Anthony Albanese has vowed to break the inertia of the former government in a rally cry to his colleagues prior to the return of parliament.
The Prime Minister on Monday addressed the Labor caucus where he sought to remind his troops of the “incredible responsibility” of being in government.
“We were elected with a significant platform … a government which sees it has a responsibility to break Australia out of the inertia that the former government was stuck in,” he said.
He vowed to hit the ground running and pointed to the 18 pieces of legislation already on the agenda.
“Labor governments don’t just occupy the space,” he said.
“We often came to the parliament without much to do in terms of an agenda. This Labor government will not be like that.”
The first order of business will be to introduce legislation to enshrine a 43 per cent emissions reduction target for 2030 and net zero for 2050.
Ten days of domestic violence leave, the dismantling of the cashless welfare card and aged care reform are also on the agenda.
Mr Albanese used his address to foreshadow future bills to establish a federal corruption watchdog and a First Nations Voice to parliament.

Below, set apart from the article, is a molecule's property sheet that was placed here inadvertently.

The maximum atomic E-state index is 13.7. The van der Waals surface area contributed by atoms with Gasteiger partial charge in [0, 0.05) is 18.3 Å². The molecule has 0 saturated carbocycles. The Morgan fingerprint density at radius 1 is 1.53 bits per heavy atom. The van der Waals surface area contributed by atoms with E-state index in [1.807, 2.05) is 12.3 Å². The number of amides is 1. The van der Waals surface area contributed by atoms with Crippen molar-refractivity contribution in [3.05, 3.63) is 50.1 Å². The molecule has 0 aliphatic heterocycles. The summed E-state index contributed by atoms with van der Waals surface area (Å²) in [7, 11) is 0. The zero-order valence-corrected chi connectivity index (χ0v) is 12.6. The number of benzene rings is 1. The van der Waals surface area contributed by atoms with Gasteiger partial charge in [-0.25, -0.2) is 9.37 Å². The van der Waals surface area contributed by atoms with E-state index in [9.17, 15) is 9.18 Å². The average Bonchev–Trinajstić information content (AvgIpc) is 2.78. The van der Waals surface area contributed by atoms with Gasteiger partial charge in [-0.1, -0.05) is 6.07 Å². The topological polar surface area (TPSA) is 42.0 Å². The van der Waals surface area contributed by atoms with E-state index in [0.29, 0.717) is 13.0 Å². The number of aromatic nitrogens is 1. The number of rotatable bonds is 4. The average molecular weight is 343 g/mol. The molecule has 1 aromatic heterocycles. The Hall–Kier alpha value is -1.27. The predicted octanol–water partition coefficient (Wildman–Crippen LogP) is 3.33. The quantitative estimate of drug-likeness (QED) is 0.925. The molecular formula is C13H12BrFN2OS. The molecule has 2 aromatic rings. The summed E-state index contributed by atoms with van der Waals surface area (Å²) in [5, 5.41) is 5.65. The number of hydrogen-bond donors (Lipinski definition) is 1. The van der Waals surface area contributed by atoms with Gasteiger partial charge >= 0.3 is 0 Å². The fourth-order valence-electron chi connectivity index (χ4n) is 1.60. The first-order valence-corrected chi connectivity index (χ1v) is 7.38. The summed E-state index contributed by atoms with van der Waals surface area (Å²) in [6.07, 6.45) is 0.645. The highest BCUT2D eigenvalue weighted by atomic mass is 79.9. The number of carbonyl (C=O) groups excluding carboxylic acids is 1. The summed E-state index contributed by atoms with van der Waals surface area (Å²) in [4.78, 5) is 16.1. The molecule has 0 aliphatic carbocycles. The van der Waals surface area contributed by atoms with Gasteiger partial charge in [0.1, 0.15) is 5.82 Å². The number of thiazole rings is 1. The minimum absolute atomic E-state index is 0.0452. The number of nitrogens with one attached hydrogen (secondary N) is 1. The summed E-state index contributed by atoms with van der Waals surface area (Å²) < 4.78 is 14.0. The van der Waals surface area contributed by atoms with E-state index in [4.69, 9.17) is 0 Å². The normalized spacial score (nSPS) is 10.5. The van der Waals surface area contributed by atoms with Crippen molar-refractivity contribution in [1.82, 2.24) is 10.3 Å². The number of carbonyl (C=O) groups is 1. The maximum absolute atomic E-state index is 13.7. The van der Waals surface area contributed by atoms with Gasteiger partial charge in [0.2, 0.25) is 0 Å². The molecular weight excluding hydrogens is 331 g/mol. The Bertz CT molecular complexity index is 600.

It has been a long time since Labor last occupied the government party room, a fact Mr Albanese sought to remind his MPs of.
“There are many people who have been here for a while without having sat on a different side of the chamber. And, believe me, as somebody who has done both, one is much better than the other,” he joked.
The caucus kicked off with a standing ovation for the Prime Minister before the group welcomed new Senators to the room.
Mr Albanese used the opportunity to stick the boot into the former prime minister, referring to the release of the Sri Lankan boat interception on election day.
“It was an appalling act and they should be held to account for that appalling act on the final day,” he told the meeting.
“It was one last example of a government that will be defined by its seeking of division in society.”
He wrapped up his address by reminding MPs and Senators that their task was to “unite people”.
“Look for common ground and common purpose. That’s something I want this caucus to do,” the Prime Minister said.